Jan Benson’s area of research has focused on the three lawsuits pursued by Henry W. T. Steinway against his uncle William Steinway, which continued throughout William’s last years and until his death.
In the first and second suits Henry contended that the business practices of William and Steinway & Sons were detrimental to his interests as a stockholder in the company. One of these suits concerned a Hamburg piano company set up by William and his brother Theodore Steinway and the company’s relationship to Steinway & Sons in New York. The other suit argued that the trustees of Steinway & Sons, which included William, misused the company’s funds by investing in real estate, supporting political candidates, and supporting charities. The third suit was against the trustees of his uncle, C. F. Theodore’s will. Henry claimed that a trust set up by the will was illegal and that the assets of the trust should be paid immediately to the residual heirs, which included Henry. Eventually Henry lost all of these suits. Benson has had other assignments related to these suits including biographies of Henry and some of the attorneys and judges involved in the suits. Benson’s other assignments include a review of the only baseball game attended by William that is recorded in the diary and the role that Fire Island on Long Island played in identifying passenger ships from Europe as they approached New York.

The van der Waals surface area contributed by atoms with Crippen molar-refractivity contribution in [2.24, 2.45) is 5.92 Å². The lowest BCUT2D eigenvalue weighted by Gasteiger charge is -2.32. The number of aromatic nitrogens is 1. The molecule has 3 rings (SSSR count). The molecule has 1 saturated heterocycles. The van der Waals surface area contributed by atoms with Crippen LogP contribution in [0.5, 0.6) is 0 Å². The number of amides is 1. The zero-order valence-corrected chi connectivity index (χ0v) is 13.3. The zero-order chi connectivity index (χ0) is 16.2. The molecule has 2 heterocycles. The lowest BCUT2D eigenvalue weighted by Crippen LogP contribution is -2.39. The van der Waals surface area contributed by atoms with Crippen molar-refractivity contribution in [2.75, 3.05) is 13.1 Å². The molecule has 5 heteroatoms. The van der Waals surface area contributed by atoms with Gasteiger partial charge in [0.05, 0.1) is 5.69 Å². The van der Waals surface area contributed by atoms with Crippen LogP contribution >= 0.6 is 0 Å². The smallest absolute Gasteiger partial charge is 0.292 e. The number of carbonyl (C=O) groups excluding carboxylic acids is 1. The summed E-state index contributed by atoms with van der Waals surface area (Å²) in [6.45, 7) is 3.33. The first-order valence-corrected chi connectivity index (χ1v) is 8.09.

Benson is a native of Flushing, New York and grew up just a few miles form the Astoria Steinway Factory. He graduated from the State University of New York at Stony Brook where he majored in sociology. His graduate work was at the University of Minnesota, where he earned a PhD in sociology. After graduate school, Benson joined the General Motors Research Laboratories in suburban Detroit. There he created new product development processes and worked with faculty from Stanford University to study the effect of new technologies on how engineering and other technical work was done. Benson is an avid amateur woodworker and attends classes at the Center for Furniture Craftsmanship in Rockport, Maine. He lives with his wife in Royal Oak, Michigan. He commutes to the Steinway Diary Project meetings, staying with friends or with his wife when she is in the Washington, DC area for her job at the National Council on the Aging.